October Sport Fishing Girls

Women who love fishing, tackle and boats.

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October Sport Fishing Girls

We know you're out there, and we want to put you in our informative girls-only galleries. You could be the winner, picked at random, of an assortment of great Yo-Zuri lures valued at $100. In this gallery, we hope you'll discover something that you may not have known about a fish, a boat or a fishing destination. Send us your fishing photos to sfgirls@sportfishingmag.com. Michelle from Deerfield Beach, Florida, caught her first redfish off Marco Island. Redfish have been given game-fish status in Alabama, Florida, Louisian, South Carolina and Texas; in all federal waters, no red drum may be kept by anyone.
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October Sport Fishing Girls

Gaylynn with a 140-pound **halibut **out of Seward, Alaska. Virtually all halibut are right-eyed, meaning both eyes are found on the upper, dark side of the body. Left-eyed halibut are rare; one report suggested a ratio of about 1 in 20,000. Check out more Sport Fishing Girls galleries here.
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October Sport Fishing Girls

Ashley caught this bull redfish off South Padre Island when she was land-based shark fishing and caught this big boy. It ate an 11 inch whiting. The most distinguishing mark on the red drum is one large black spot on the upper part of the tail base. Having multiple spots is not uncommon for this fish but having no spots is extremely rare. As the fish with multiple spots grow older they seem to lose their excess spots. Scientists believe that the black spot near their tail helps fool predators into attacking the red drum's tail instead of their head, allowing the red drum to escape.
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October Sport Fishing Girls

Devon caught a yellow eye snapper in the West End, Bahamas. She was on board the Tuff Catch with Captain Joe Wilhelm. The West End is known for its world-class fishing. The north side of the island is part of the Bahama Banks and has very shallow water, making it a popular destination for bonefish. Legendary bonefish guide Israel Rolle, known as "Bonefish Folley", died in July 2012. The West End local was known for guiding bonefishing clients like Ernest Hemingway, Martin Luther King, Jr., and Richard Nixon.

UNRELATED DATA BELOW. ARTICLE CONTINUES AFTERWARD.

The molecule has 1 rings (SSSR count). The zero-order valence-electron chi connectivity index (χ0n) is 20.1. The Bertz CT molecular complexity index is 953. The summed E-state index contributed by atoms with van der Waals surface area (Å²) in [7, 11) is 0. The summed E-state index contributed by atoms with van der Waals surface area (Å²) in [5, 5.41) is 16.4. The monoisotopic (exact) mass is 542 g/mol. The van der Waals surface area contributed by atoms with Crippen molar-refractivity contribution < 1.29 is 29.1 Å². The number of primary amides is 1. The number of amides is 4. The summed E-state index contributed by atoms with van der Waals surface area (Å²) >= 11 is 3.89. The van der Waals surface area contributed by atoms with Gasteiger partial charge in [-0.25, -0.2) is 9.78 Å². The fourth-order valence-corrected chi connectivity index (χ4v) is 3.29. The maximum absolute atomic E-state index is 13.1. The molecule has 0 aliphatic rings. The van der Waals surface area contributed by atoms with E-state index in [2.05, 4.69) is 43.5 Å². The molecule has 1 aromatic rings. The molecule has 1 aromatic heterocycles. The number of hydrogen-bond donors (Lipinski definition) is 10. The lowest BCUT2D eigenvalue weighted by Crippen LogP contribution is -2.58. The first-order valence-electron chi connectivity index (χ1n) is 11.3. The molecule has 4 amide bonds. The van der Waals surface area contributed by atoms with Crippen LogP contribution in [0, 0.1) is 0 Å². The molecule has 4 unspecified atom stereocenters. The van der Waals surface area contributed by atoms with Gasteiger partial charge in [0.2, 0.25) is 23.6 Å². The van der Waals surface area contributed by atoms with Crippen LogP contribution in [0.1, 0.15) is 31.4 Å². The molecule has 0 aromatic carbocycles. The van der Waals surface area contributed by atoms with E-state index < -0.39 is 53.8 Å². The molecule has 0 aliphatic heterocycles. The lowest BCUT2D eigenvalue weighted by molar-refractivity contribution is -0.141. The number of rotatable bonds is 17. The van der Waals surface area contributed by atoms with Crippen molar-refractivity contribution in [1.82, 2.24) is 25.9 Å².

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October Sport Fishing Girls

Jessica went fishing for **yellowtail **and mangrove snapper in Marathon of the Florida Keys. The yellowtail snapper is found in the western Atlantic Ocean from Massachusetts to Bermuda and southward to southeastern Brazil, including the Gulf of Mexico and Caribbean Sea. It is most common in the Bahamas, off south Florida and in the Caribbean Sea.
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October Sport Fishing Girls

Mariah caught this dorado off Cabo San Lucas, Mexico. She tells us that this is just one of the dozen that she brought in that day. Mahi eat insatiably and grow at an astounding rate, up to 18 inches in a year. The all-tackle-record 87-pounder was taken off Papagallo, Costa Rica, in 1976.
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October Sport Fishing Girls

Dianne caught and released this** **snook off Siesta Key, Florida. She pulled it in with a a spook topwater plug. They explode readily on plugs and flies, and usually put on an exciting aerial display. The underslung jaw and dark lateral-line stripe make snook hard to mistake for anything else.
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October Sport Fishing Girls

Cristy caught this kingfish or kingy as they call it in Australia. We might know them as southern yellowtail. She spotted the fish while doing a great white shark dive at the Neptune Island, South Australia. There's not a lot of difference between southern yellowtail and (the next fish in this list) California yellowtail — which are, in fact, the same species but believed to be different subspecies — except size, slightly.
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October Sport Fishing Girls

Kelly grabbed this barramundi off Darwin, Australia on Adrenalin Barra & Billfish Safaris. Fishing a coastal creek only 10 meters wide using big soft plastics and casting to the edge of the bank, this incredible fish latched on just as she was pulling the lure out of the water to have another cast. She guessed it to be a 60-pounder. Barramundi share all the hard-fighting, high-jumping characteristics of snook, and they get considerably larger. They're also estuary-based ambush predators, hiding around mangroves or rocks in channels to dart out and snatch a live bait or lure.